Even if you can release enough to fund a new purchase and remain within your lender’s LTV limits, your rent might not be enough to cover the new repayments by the required amount (usually 120–130%).

This makes a highly-geared portfolio more difficult to expand without finding cash elsewhere.

Added risk

Higher LTVs are naturally riskier. This is why lenders tend to charge higher rates and fees for higher LTV mortgages.

Though property values trend upwards, they can also fall, particularly in the short term. During last decade’s financial crisis, average values fell by around 15% 2– meaning that anyone with less than 15% equity in their property was at serious risk of falling into negative equity and being unable to sell without losing money.

There is also the fact that higher overheads means less cash for your contingency fund, meaning that you might need to pay for repairs or other emergencies out of your own pocket.


Ultimately, whether or not a high LTV loan is the right choice for you comes down to a number of factors.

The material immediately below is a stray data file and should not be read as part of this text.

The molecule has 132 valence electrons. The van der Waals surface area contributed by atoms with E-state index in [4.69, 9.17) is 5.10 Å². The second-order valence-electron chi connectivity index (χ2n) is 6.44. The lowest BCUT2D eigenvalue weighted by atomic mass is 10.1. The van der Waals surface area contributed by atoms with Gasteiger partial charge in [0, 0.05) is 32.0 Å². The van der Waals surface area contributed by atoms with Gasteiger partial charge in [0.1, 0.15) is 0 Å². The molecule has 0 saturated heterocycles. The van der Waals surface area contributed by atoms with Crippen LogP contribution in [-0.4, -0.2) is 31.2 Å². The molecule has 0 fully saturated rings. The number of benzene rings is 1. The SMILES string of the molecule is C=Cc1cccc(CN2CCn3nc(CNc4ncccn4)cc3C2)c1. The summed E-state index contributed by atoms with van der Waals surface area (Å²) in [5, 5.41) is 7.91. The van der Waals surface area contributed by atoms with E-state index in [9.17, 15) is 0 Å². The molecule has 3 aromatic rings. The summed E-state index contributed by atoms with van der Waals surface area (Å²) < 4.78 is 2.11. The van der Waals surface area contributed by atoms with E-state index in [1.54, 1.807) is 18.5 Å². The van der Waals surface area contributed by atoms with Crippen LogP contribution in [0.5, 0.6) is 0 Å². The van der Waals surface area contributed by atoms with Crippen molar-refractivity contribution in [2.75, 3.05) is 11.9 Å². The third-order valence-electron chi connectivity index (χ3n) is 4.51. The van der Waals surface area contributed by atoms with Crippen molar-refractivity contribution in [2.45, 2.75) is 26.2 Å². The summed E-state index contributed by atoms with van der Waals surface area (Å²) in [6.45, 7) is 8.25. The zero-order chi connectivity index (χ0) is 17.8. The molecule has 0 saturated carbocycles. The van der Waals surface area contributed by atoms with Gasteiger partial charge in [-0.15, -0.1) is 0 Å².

If you are risk averse or after short-term returns, then a larger deposit might be necessary. On the other hand, if you are comfortable with the higher risk levels and happy to wait for longer to see your returns, then a higher LTV loan might be for you; similarly, it can be a good leg-up onto the ladder for budding landlords without a lot of capital to invest.

Every investor is different, as is every investment, and finding a strategy that works for you is one of the most important developments in your early career as a landlord.



  1. “Buy to let mortgage deposit requirements”. Commercial Trust. N.d. Accessed 12 Jun 2015.
  2. Based on house price index data for Nov 2007 to Apr 2009 retrieved from

This article is intended for information purposes only and should not be construed as providing investment advice.

Your property may be repossessed if you do not keep up repayments on a mortgage or any other debt secured against it.

The FCA does not regulate most forms of buy to let mortgage.